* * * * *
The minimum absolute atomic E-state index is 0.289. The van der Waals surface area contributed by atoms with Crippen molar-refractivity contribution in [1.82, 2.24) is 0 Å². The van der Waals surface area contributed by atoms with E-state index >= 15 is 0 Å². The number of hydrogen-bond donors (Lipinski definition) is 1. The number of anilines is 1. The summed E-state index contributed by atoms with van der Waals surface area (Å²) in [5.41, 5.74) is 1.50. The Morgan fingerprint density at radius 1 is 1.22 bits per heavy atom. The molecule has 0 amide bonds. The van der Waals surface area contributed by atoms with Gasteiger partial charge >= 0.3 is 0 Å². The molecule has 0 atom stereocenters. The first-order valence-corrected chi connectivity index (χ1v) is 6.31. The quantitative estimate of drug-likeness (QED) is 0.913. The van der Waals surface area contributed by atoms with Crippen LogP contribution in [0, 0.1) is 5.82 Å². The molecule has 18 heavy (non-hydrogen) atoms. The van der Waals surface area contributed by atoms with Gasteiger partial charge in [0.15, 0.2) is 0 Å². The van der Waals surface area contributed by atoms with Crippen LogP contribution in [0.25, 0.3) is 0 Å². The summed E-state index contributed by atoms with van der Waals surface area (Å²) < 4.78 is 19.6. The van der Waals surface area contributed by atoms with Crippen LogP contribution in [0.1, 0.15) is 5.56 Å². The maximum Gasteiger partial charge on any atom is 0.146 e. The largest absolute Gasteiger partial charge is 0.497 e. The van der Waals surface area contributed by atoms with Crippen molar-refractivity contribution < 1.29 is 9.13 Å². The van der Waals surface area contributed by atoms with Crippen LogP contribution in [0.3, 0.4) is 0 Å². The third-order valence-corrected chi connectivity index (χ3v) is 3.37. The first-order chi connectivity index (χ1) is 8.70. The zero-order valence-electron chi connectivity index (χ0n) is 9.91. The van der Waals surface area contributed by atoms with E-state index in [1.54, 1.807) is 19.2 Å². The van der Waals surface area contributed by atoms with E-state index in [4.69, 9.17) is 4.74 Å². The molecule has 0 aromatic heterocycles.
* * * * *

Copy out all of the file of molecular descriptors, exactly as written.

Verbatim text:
The minimum absolute atomic E-state index is 0.289. The van der Waals surface area contributed by atoms with Crippen molar-refractivity contribution in [1.82, 2.24) is 0 Å². The van der Waals surface area contributed by atoms with E-state index >= 15 is 0 Å². The number of hydrogen-bond donors (Lipinski definition) is 1. The number of anilines is 1. The summed E-state index contributed by atoms with van der Waals surface area (Å²) in [5.41, 5.74) is 1.50. The Morgan fingerprint density at radius 1 is 1.22 bits per heavy atom. The molecule has 0 amide bonds. The van der Waals surface area contributed by atoms with Gasteiger partial charge >= 0.3 is 0 Å². The molecule has 0 atom stereocenters. The first-order valence-corrected chi connectivity index (χ1v) is 6.31. The quantitative estimate of drug-likeness (QED) is 0.913. The van der Waals surface area contributed by atoms with Crippen LogP contribution in [0, 0.1) is 5.82 Å². The molecule has 18 heavy (non-hydrogen) atoms. The van der Waals surface area contributed by atoms with Gasteiger partial charge in [0.15, 0.2) is 0 Å². The van der Waals surface area contributed by atoms with Crippen LogP contribution in [0.25, 0.3) is 0 Å². The summed E-state index contributed by atoms with van der Waals surface area (Å²) < 4.78 is 19.6. The van der Waals surface area contributed by atoms with Crippen LogP contribution in [0.1, 0.15) is 5.56 Å². The maximum Gasteiger partial charge on any atom is 0.146 e. The largest absolute Gasteiger partial charge is 0.497 e. The van der Waals surface area contributed by atoms with Crippen molar-refractivity contribution < 1.29 is 9.13 Å². The van der Waals surface area contributed by atoms with Crippen LogP contribution in [0.3, 0.4) is 0 Å². The third-order valence-corrected chi connectivity index (χ3v) is 3.37. The first-order chi connectivity index (χ1) is 8.70. The zero-order valence-electron chi connectivity index (χ0n) is 9.91. The van der Waals surface area contributed by atoms with E-state index in [1.54, 1.807) is 19.2 Å². The van der Waals surface area contributed by atoms with E-state index in [4.69, 9.17) is 4.74 Å². The molecule has 0 aromatic heterocycles.